The Bigger, Badder, Even More Serious Thread [2]

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Re: The Bigger, Badder, Even More Serious Thread [2]

Post by Kafria on Mon Feb 20, 2012 8:45 pm

The man is a prat! Nuff said!

But what the hell do I do next election, I went for the lib dems as the best representative of myself..... been sold down the river, for no visible moderation of tory policy...... what do I do (I will never vote labour either, too much rubbish - rural england will suffer no end under them!)

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Re: The Bigger, Badder, Even More Serious Thread [2]

Post by Pettytyrant101 on Mon Feb 20, 2012 10:46 pm

Sorry can't help you there Kafria- I'm voting SNP again! Very Happy

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Re: The Bigger, Badder, Even More Serious Thread [2]

Post by Pettytyrant101 on Wed Feb 22, 2012 4:16 pm

Interesting article on the BBC site about sleep patterns. Historians and science has come to the conclusion humans dont naturally sleep for a chunk, the so called ideal 8 hours sleep- but rather in two vblocks of sleep.
This rather accuretly describes my ideal sleeping pattern as if possible I like to get a sleep in after dinnner about 7ish till about 10 then get back up till 2 or 3 in the morning before going back to bed for another few hours- and I just thought I was anisocial and getting on!

'Scientists have been saying for 20 years that the eight-hour sleep may be unnatural, and historians increasingly are backing them up.
In the early 1990s, psychiatrist Thomas Wehr conducted an experiment in which a group of people were plunged into darkness for 14 hours every day for a month.
It took some time for their sleep to regulate but by the fourth week the subjects settled into a very distinct sleeping pattern. They slept first for four hours, then woke for one or two hours before falling into a second four-hour sleep.
Though sleep scientists were impressed by the study, among the general public the idea that we must sleep for eight consecutive hours persists.
More recently, the theory that humans slept in two distinct chunks has resurfaced, but in the rather less likely field of history.
Over the course of 20 years, historian Roger Ekirch at Virginia Tech undertook an intensive study into the human relationship with night for his book At Day's Close: Night in Times Past.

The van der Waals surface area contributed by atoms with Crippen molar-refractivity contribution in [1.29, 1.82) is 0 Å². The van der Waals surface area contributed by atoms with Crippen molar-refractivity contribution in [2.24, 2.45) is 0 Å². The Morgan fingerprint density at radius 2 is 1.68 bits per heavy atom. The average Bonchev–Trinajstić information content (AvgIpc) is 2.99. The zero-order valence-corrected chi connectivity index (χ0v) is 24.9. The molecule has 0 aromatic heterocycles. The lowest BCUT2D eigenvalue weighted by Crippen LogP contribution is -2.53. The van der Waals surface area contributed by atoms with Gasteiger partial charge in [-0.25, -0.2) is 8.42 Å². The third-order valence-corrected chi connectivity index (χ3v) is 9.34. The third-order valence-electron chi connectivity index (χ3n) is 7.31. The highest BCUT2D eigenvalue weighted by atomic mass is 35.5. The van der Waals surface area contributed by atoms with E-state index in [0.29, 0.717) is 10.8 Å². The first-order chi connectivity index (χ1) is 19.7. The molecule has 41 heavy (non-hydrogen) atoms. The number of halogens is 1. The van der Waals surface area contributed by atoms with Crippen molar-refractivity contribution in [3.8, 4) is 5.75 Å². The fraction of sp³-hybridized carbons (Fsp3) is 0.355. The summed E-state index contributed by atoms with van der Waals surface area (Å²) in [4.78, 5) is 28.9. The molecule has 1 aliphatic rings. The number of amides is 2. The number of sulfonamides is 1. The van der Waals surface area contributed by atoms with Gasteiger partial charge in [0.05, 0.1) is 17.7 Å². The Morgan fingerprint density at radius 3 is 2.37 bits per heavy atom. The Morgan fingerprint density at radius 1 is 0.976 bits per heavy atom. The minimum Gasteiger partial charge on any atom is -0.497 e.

In diaries, court records, medical books and literature - from Homer's Odyssey to the anthropological account of modern tribes in Nigeria - he has found more than 500 references to a segmented sleeping pattern.
Ekirch believes this painting from 1595 is evidence of significant activity at night
Much like the experience of Wehr's subjects, these references describe a first sleep which began about two hours after dusk, followed by waking period of one or two hours and then a second sleep.
"It's not just the number of references - it is the way they refer to it, as if it was common knowledge," Ekirch says.
During this waking period people were quite active. They often got up, went to the toilet or smoked tobacco and some even visited neighbours. Most people stayed in bed, read, wrote and often prayed. Countless prayer manuals from the late 15th Century offered special prayers for the hours in between sleeps.
And these hours weren't entirely solitary - people often chatted to bed-fellows or had sex.
A doctor's manual from 16th Century France even advised couples that the best time to conceive was not at the end of a long day's labour but "after the first sleep", when "they have more enjoyment" and "do it better".
Ekirch found that references to the first and second sleep started to disappear during the late 17th Century. This started among the urban upper classes in northern Europe and over the course of the next 200 years filtered down to the rest of Western society.